What are the Treasury and the Bank of England up to?


What are the Treasury and the Bank of England up to?

First posted on November 10, 2012 by 

There was an interesting announcement yesterday by the Chancellor saying that excess cash held by the Bank of England’s Asset Purchase Facility will be transferred to the Exchequer.

It’s widely known that the BoE has been purchasing UK government bonds on the secondary markets via QE. To date it has bought £375bn worth. What is less known is that the Government has been paying the Bank of England interest on these bonds – around £35bn so far. Blogger Neil Wilson has written about this previously here, which Think Left drew attention to here.

These interest payments will now be returned to the Treasury on a quarterly basis, so in effect, the bonds held by the Bank of England will now be interest-free. Previously, we have been issuing more debt than we needed to in order to pay interest to the Bank of England, which was actually money the Treasury was entitled to. If it sounds crazy, it is.

George Osborne argues this change just brings the UK into line with the practice in Japan and the US. This is true in that the US Treasury regularly ‘sweeps’ the accounts of the Federal Reserve to return any profits it makes to the Treasury, but it represents something of a volte face and the timing is interesting. A while ago, I put a question to the Treasury about this via my MP and was told that profits from QE would not be returned to the Treasury until QE was ‘wound-up’. They were not able to say when they expected this to be. I had suspected Osborne was saving this up for some pre-election tax cuts, but desperation seems to have set in.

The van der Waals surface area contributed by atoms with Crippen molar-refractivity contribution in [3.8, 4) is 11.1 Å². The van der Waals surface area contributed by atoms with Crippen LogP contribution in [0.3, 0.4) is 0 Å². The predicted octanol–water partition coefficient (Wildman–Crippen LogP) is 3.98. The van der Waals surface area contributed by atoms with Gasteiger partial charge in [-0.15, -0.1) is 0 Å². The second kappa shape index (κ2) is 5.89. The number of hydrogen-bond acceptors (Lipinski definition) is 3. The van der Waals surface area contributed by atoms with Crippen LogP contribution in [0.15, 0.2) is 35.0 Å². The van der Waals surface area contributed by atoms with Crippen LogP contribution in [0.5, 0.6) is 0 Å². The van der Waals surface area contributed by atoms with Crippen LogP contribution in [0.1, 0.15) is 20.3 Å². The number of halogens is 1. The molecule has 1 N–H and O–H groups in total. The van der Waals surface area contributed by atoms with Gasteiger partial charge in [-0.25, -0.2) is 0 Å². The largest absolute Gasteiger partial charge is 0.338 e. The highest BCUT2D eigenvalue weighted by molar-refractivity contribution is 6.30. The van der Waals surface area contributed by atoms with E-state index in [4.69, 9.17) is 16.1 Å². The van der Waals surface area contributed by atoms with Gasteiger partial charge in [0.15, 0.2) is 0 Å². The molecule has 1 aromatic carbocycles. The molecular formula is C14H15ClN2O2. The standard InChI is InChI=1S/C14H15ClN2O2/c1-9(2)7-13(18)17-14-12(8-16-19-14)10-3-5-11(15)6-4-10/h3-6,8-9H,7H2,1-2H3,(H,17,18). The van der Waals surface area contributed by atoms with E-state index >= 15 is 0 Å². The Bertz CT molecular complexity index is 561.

So what does this mean in practical terms? The timing is interesting, coming as it does just a couple of weeks before the Autumn statement, when the OBR was expected to announce that Osborne would miss his debt and deficit targets. As Duncan Weldon argues, this change could mean that Osborne could now remain on course. The payments from the BoE will mean the deficit will be lower than it otherwise would, and it looks like Osborne will not use this money to increase spending, but instead to reduce the amount he borrows externally. This appears to be a purely political move though, as good economics would say this money would be better spent on capital projects, direct job creation, or tax cuts for low earners.

There is a complicating factor here however, in that the Treasury ‘indemnifies’ the Asset Purchase Facility, meaning that if the BoE makes any losses when unwinding QE (if it sells bonds back to the markets for less than it paid for them), then the Treasury would have to cover the losses. So while this may be a short term (political) benefit to Osborne, in the longer term, it may actually end up costing the Treasury more. In reality though, I think it unlikely that QE will be unwound any time soon (in the next five years at least).

If all this sounds confusing, don’t worry, it is. Making the Bank of England a separate entity from the government means that it looks like the debt is a lot higher than it actually is. Officially, the national debt is over £1 trillion, but if the Bank of England consolidated its balance sheet with HM Treasury under the rules in IFRS-10 (h/t Neil Wilsonagain), the debt goes down to around £700m.

A lot of commentators reacted to the news quite hysterically by announcing that the Government had finally lost the plot and resorted to ‘printing money’ again. Jeremy Warner in the Telegraph was one of the first here (although he later rowed back somewhat). This is not what is happening though, and we are just bringing ourselves into line with the US and Japan, although as I said, the timing is interesting.

I’ve argued before that a lot of the hysteria about government debt is irrational. As the government issues sterling, it can never run out of money, neither does it need to tax or borrow in order to finance it’s spending. This latest announcement is just another reminder that much of ‘the debt’ is not really debt at all and certainly isn’t a burden on future generations.